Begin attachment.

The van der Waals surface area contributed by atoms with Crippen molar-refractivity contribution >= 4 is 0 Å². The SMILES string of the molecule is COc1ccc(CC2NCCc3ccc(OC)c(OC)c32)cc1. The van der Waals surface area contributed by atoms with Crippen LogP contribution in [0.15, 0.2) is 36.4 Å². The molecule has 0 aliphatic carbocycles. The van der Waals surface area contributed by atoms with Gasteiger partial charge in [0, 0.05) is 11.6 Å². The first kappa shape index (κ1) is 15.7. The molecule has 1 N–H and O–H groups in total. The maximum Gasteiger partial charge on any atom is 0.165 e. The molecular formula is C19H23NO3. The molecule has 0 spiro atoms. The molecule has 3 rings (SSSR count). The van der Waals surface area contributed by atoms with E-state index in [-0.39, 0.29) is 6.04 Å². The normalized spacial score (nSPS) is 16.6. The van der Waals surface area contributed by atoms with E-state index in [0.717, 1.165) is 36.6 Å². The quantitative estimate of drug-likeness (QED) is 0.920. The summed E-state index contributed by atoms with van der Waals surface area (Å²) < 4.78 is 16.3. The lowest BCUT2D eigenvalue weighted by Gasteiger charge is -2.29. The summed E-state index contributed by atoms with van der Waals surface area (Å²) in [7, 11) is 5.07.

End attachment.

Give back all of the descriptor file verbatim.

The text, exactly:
The van der Waals surface area contributed by atoms with Crippen molar-refractivity contribution >= 4 is 0 Å². The SMILES string of the molecule is COc1ccc(CC2NCCc3ccc(OC)c(OC)c32)cc1. The van der Waals surface area contributed by atoms with Crippen LogP contribution in [0.15, 0.2) is 36.4 Å². The molecule has 0 aliphatic carbocycles. The van der Waals surface area contributed by atoms with Gasteiger partial charge in [0, 0.05) is 11.6 Å². The first kappa shape index (κ1) is 15.7. The molecule has 1 N–H and O–H groups in total. The maximum Gasteiger partial charge on any atom is 0.165 e. The molecular formula is C19H23NO3. The molecule has 0 spiro atoms. The molecule has 3 rings (SSSR count). The van der Waals surface area contributed by atoms with E-state index in [-0.39, 0.29) is 6.04 Å². The normalized spacial score (nSPS) is 16.6. The van der Waals surface area contributed by atoms with E-state index in [0.717, 1.165) is 36.6 Å². The quantitative estimate of drug-likeness (QED) is 0.920. The summed E-state index contributed by atoms with van der Waals surface area (Å²) < 4.78 is 16.3. The lowest BCUT2D eigenvalue weighted by Gasteiger charge is -2.29. The summed E-state index contributed by atoms with van der Waals surface area (Å²) in [7, 11) is 5.07.